Estimated reading time: 6 minutes

A Wee Bit Of Scotch Please!


  1. Scotland is home to the tallest waterfall in Britain, named Eas a’ Chual Aluinn.  It is 658 feet, which is three times the height of Niagara Falls.
  2. The official animal of Scotland is the Unicorn.
  3. Scotland has approximately 790 islands.
  4. Scotland is home to the oldest tree in Europe.  It is a twisted yew, and it has been around for 3,000 years.
  5. Edinburgh was the first city in the world to have its own fire brigade.
  6. There are over 600 square miles of freshwater lakes.
  7. The highest proportion of redheads are in Scotland.
  8. St. Andrew’s Links is known as the “home of golf.”
  9. Even though Edinburgh is the capital, it is not the largest city; Glasgow is the largest.
  10. The raincoat was invented in Scotland by a man named Charles Macintosh, who was born in Glasgow.

The alarm went off at 5:00 AM; we think Scout set it to get back at us for leaving him alone last night!  Morning is terrific, and its only drawback is that it comes at such an inconvenient time of day.

I wake up every morning at six and grab the morning paper.  Then I look at the obituary, and if my name is not on it, I get up.

OMG, 5:00  AM on a Saturday??

We headed to the Swim Spa at 6:00 AM, bringing our coffee with us, and we sat in the mist and watched the birds fly over, scouting the hood to decide where they wanted to land.

Robin, Bob, and Nick joined us at 9:30 AM, and we drove to the OC Fairgrounds to attend the Scottish Festival.  Scottish Fest, held at the OC Fair & Event Center, is the oldest and longest-running event of its kind in Southern California.  The two-day festival is put on each Memorial Day weekend by the United Scottish Society to celebrate the Scottish heritage and tradition.  It dates back to 1932 as a small gathering called the Highland Games but has grown to cover nearly all 150 acres of the OC Fair & Event Center in Costa Mesa.

The music was, ah, interesting!

Mary was curious about the kilt.  I always attempt to enlighten Dr. Mary using my years of adulthood and my obvious seniority.

Get ready!  So, Mary asked me, how many birds can you fit under a Scotsman’s kilt?  In a delicate tone of voice, I replied, “Depends how big the perch is!”.

Mary would not let me buy her an official “Kilt Inspector T-Shirt.”

We stopped and enjoyed the sheep herding demonstration.  Scout would have gone nuts as he has the instincts to be a herder!  He often will “guide” us to where he wants to go by rubbing up against us as we walk!

We watched with great interest.

The top dog was “Tweed,” and he was terrific.  He circled those sheep, and they did not move!  He was in total control!  A herding dog, also known as a stock dog, shepherd dog, sheepdog, or working dog, is a type of dog that has been trained in herding or belongs to breeds developed for herding.

They work hard.

It was fun to watch the demo and more fun to watch Dr. Mary watch the demo!

Scout is in trouble when we get home.

We may have to buy three or four sheep for Scout to boss around!

The demonstration was fantastic!

We walked all around the grounds and even stopped to see the hammer throw and girls tossing 50-pound rocks thirty feet!  Mary got a new ring that looks like “The King Of Frogs,” and Robin and Bob got a new coat of arms.

When the bagpipes play, Mary moves!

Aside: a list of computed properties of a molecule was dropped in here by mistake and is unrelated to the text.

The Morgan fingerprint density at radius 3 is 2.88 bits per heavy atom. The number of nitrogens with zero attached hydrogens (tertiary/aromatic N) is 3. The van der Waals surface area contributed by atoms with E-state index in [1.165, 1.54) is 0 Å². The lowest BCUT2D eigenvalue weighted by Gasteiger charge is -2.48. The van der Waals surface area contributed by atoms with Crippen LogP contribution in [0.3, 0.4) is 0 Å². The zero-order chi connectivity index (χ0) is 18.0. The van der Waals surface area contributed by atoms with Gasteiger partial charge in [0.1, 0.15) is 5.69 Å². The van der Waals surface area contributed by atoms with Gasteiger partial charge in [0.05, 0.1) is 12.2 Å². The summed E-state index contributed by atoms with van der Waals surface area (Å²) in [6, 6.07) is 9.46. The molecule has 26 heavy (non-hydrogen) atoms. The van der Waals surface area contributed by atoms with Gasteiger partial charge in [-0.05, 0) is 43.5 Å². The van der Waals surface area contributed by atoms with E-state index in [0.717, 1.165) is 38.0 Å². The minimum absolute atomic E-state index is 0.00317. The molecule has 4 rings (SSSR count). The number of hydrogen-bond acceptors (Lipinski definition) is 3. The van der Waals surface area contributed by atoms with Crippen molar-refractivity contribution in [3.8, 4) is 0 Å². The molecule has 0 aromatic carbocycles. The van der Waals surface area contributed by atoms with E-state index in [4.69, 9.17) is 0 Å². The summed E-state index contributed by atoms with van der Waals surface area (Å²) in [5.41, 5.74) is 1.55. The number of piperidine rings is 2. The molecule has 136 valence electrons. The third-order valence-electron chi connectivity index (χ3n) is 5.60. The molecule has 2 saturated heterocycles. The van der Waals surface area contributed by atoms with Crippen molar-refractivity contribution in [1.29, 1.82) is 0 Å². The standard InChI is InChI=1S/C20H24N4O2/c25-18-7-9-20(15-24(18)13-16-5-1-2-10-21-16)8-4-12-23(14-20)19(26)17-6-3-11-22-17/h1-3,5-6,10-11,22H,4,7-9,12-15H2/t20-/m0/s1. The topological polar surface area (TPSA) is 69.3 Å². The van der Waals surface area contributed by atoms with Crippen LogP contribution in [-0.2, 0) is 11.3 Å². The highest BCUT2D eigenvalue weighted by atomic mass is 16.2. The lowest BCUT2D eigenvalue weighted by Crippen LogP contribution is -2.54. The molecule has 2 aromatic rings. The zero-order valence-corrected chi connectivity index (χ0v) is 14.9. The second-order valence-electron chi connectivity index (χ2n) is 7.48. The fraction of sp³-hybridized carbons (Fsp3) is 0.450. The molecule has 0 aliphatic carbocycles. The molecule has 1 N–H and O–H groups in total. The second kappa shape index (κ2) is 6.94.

The bagpipes got to her.

We could have stayed all day, but my leg said, “Time to go home!”.  But first, we needed authentic Scottish food, so we stopped at the Baja Blue restaurant and had hamburgers and Mexican food!

I suggested having haggis but was outvoted 4:1.

Did You Know?  Haggis (Scottish Gaelic: taigeis) is a savory pudding containing sheep’s pluck (heart, liver, and lungs), minced with onion, oatmeal, suet, spices, and salt, mixed with stock, and cooked while traditionally encased in the animal’s stomach though now an artificial casing is often used instead.  According to the 2001 English edition of the Larousse Gastronomique: “Although its description is not immediately appealing, haggis has an excellent nutty texture and delicious savory flavor.”


The wine area of the fair was converted to a whiskey tasting area; it was too early for me to try them!

Activities we planned for the entire day!

There was no “Liles” in the family names, probably because I was Irish.  No Côté’s either; the French, you know!

Coat of arms for Duda & Berry

OMG, the bagpipes also got to Robin!

Bagpipes gone wild!  The dancing must be catching!

We had to see the British cars exhibit.  They looked so small compared to what we were driving during those years.

Old tiny cars!

She got me!  I was really here!  We have no pictures of Bob and Nick; what happened!

Would you buy a used car from this guy?

Walking back, we spotted two Scotties, and they were all dressed up!

The Scottish Terrier (Scottish Gaelic: Abhag Albannach; also known as the Aberdeen Terrier), popularly called the Scottie, is a dog breed.

We returned home at about 3:00 PM, and we took a short one-hour nap before going to Jan’s for a glass of wine.  On the way, we stopped at David and Dianne’s to drop off some strawberries and flowers.

Returning home, we CRASHED hard!  We were in bed watching TV by 8:00 PM.

About Paul

Just an old retired guy trying to finish out my last years on this planet. I lost my best friend and wife in early 2020. I was blessed again by reconnecting with Dr. Mary Côté, a long-time friend. Mary and I got married July 28th, 2021, and are enjoying life together and plan to spend the rest of our lives being a blessing to our friends and family.
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